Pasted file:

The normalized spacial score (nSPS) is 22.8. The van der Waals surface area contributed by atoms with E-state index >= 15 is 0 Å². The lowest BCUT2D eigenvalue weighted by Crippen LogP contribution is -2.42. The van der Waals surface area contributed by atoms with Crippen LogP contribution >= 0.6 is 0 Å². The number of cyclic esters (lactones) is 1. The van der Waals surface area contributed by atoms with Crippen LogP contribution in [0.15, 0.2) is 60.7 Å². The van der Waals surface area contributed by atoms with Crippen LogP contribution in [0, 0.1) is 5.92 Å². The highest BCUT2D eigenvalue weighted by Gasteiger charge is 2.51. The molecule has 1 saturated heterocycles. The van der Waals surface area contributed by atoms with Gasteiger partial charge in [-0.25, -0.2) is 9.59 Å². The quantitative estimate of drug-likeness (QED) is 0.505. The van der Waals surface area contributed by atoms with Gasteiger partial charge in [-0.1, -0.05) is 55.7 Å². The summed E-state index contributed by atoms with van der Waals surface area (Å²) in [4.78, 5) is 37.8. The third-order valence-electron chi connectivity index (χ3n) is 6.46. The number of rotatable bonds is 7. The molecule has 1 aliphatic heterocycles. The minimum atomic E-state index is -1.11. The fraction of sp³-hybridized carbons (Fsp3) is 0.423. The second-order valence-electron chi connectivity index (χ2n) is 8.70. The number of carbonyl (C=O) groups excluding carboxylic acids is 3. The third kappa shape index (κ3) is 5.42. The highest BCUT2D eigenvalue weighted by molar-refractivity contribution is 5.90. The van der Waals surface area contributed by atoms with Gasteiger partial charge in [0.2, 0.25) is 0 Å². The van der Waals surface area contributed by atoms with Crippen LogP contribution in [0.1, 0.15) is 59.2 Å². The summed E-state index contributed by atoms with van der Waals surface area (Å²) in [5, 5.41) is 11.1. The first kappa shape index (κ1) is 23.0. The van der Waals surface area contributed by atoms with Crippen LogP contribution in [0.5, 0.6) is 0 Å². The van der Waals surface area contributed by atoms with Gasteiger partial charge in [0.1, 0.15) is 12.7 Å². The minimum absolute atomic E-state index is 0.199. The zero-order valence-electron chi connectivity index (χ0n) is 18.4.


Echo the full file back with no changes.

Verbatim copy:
The normalized spacial score (nSPS) is 22.8. The van der Waals surface area contributed by atoms with E-state index >= 15 is 0 Å². The lowest BCUT2D eigenvalue weighted by Crippen LogP contribution is -2.42. The van der Waals surface area contributed by atoms with Crippen LogP contribution >= 0.6 is 0 Å². The number of cyclic esters (lactones) is 1. The van der Waals surface area contributed by atoms with Crippen LogP contribution in [0.15, 0.2) is 60.7 Å². The van der Waals surface area contributed by atoms with Crippen LogP contribution in [0, 0.1) is 5.92 Å². The highest BCUT2D eigenvalue weighted by Gasteiger charge is 2.51. The molecule has 1 saturated heterocycles. The van der Waals surface area contributed by atoms with Gasteiger partial charge in [-0.25, -0.2) is 9.59 Å². The quantitative estimate of drug-likeness (QED) is 0.505. The van der Waals surface area contributed by atoms with Gasteiger partial charge in [-0.1, -0.05) is 55.7 Å². The summed E-state index contributed by atoms with van der Waals surface area (Å²) in [4.78, 5) is 37.8. The third-order valence-electron chi connectivity index (χ3n) is 6.46. The number of rotatable bonds is 7. The molecule has 1 aliphatic heterocycles. The minimum atomic E-state index is -1.11. The fraction of sp³-hybridized carbons (Fsp3) is 0.423. The second-order valence-electron chi connectivity index (χ2n) is 8.70. The number of carbonyl (C=O) groups excluding carboxylic acids is 3. The third kappa shape index (κ3) is 5.42. The highest BCUT2D eigenvalue weighted by molar-refractivity contribution is 5.90. The van der Waals surface area contributed by atoms with Gasteiger partial charge in [0.2, 0.25) is 0 Å². The van der Waals surface area contributed by atoms with Crippen LogP contribution in [0.1, 0.15) is 59.2 Å². The summed E-state index contributed by atoms with van der Waals surface area (Å²) in [5, 5.41) is 11.1. The first kappa shape index (κ1) is 23.0. The van der Waals surface area contributed by atoms with Crippen LogP contribution in [0.5, 0.6) is 0 Å². The van der Waals surface area contributed by atoms with Gasteiger partial charge in [0.1, 0.15) is 12.7 Å². The minimum absolute atomic E-state index is 0.199. The zero-order valence-electron chi connectivity index (χ0n) is 18.4.